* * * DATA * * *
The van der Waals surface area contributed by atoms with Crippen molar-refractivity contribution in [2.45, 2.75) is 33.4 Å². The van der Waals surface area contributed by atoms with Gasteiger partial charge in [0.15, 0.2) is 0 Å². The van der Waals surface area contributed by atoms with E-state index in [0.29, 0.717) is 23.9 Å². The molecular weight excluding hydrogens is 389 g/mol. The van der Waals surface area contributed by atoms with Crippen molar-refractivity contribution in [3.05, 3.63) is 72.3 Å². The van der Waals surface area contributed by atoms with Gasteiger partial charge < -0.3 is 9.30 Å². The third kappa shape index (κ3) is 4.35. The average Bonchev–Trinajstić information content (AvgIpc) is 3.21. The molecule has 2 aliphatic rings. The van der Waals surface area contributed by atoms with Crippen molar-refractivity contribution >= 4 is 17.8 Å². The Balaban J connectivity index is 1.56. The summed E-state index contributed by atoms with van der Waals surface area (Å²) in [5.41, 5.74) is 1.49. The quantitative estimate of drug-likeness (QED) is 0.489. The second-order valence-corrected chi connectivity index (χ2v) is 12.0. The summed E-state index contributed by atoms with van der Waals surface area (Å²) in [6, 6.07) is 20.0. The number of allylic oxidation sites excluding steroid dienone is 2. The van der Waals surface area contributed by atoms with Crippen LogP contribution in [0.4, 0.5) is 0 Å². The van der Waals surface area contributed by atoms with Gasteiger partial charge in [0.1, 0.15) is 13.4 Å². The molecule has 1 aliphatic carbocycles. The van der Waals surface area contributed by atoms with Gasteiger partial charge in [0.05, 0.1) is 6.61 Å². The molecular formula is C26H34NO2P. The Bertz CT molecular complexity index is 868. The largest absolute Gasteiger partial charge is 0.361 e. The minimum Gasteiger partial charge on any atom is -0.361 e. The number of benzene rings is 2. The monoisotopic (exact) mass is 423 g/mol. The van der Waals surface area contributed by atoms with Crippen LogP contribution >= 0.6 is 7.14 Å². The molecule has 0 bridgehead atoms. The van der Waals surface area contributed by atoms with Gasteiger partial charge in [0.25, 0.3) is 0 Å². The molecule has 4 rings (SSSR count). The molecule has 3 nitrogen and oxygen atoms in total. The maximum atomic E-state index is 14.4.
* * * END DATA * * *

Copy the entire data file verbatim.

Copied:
The van der Waals surface area contributed by atoms with Crippen molar-refractivity contribution in [2.45, 2.75) is 33.4 Å². The van der Waals surface area contributed by atoms with Gasteiger partial charge in [0.15, 0.2) is 0 Å². The van der Waals surface area contributed by atoms with E-state index in [0.29, 0.717) is 23.9 Å². The molecular weight excluding hydrogens is 389 g/mol. The van der Waals surface area contributed by atoms with Crippen molar-refractivity contribution in [3.05, 3.63) is 72.3 Å². The van der Waals surface area contributed by atoms with Gasteiger partial charge < -0.3 is 9.30 Å². The third kappa shape index (κ3) is 4.35. The average Bonchev–Trinajstić information content (AvgIpc) is 3.21. The molecule has 2 aliphatic rings. The van der Waals surface area contributed by atoms with Crippen molar-refractivity contribution >= 4 is 17.8 Å². The Balaban J connectivity index is 1.56. The summed E-state index contributed by atoms with van der Waals surface area (Å²) in [5.41, 5.74) is 1.49. The quantitative estimate of drug-likeness (QED) is 0.489. The second-order valence-corrected chi connectivity index (χ2v) is 12.0. The summed E-state index contributed by atoms with van der Waals surface area (Å²) in [6, 6.07) is 20.0. The number of allylic oxidation sites excluding steroid dienone is 2. The van der Waals surface area contributed by atoms with Crippen LogP contribution in [0.4, 0.5) is 0 Å². The van der Waals surface area contributed by atoms with Gasteiger partial charge in [0.1, 0.15) is 13.4 Å². The molecule has 1 aliphatic carbocycles. The van der Waals surface area contributed by atoms with Gasteiger partial charge in [0.05, 0.1) is 6.61 Å². The molecular formula is C26H34NO2P. The Bertz CT molecular complexity index is 868. The largest absolute Gasteiger partial charge is 0.361 e. The minimum Gasteiger partial charge on any atom is -0.361 e. The number of benzene rings is 2. The monoisotopic (exact) mass is 423 g/mol. The van der Waals surface area contributed by atoms with Crippen LogP contribution >= 0.6 is 7.14 Å². The molecule has 0 bridgehead atoms. The van der Waals surface area contributed by atoms with Gasteiger partial charge in [0.25, 0.3) is 0 Å². The molecule has 4 rings (SSSR count). The molecule has 3 nitrogen and oxygen atoms in total. The maximum atomic E-state index is 14.4.